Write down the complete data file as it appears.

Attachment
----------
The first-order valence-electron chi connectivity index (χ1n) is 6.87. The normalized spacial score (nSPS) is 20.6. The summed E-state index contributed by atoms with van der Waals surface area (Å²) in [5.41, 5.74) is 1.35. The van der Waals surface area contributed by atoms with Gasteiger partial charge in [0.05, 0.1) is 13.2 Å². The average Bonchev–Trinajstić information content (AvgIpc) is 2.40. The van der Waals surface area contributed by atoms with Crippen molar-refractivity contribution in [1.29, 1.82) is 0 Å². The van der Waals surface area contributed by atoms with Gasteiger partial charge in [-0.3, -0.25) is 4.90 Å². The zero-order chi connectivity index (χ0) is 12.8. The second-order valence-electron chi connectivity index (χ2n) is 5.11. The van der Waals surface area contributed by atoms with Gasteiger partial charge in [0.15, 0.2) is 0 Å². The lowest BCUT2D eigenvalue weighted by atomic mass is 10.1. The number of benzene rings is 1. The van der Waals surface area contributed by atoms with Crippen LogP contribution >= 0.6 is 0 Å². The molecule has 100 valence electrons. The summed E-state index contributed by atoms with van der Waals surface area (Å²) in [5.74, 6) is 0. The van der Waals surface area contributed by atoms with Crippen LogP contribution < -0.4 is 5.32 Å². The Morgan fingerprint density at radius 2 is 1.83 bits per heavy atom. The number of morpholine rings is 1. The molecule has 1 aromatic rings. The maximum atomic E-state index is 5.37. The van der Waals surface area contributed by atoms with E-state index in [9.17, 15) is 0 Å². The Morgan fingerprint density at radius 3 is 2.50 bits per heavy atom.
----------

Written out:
The first-order valence-electron chi connectivity index (χ1n) is 6.87. The normalized spacial score (nSPS) is 20.6. The summed E-state index contributed by atoms with van der Waals surface area (Å²) in [5.41, 5.74) is 1.35. The van der Waals surface area contributed by atoms with Gasteiger partial charge in [0.05, 0.1) is 13.2 Å². The average Bonchev–Trinajstić information content (AvgIpc) is 2.40. The van der Waals surface area contributed by atoms with Crippen molar-refractivity contribution in [1.29, 1.82) is 0 Å². The van der Waals surface area contributed by atoms with Gasteiger partial charge in [-0.3, -0.25) is 4.90 Å². The zero-order chi connectivity index (χ0) is 12.8. The second-order valence-electron chi connectivity index (χ2n) is 5.11. The van der Waals surface area contributed by atoms with Gasteiger partial charge in [0.15, 0.2) is 0 Å². The lowest BCUT2D eigenvalue weighted by atomic mass is 10.1. The number of benzene rings is 1. The van der Waals surface area contributed by atoms with Crippen LogP contribution >= 0.6 is 0 Å². The molecule has 100 valence electrons. The summed E-state index contributed by atoms with van der Waals surface area (Å²) in [5.74, 6) is 0. The van der Waals surface area contributed by atoms with Crippen LogP contribution < -0.4 is 5.32 Å². The Morgan fingerprint density at radius 2 is 1.83 bits per heavy atom. The number of morpholine rings is 1. The molecule has 1 aromatic rings. The maximum atomic E-state index is 5.37. The van der Waals surface area contributed by atoms with E-state index in [9.17, 15) is 0 Å². The Morgan fingerprint density at radius 3 is 2.50 bits per heavy atom.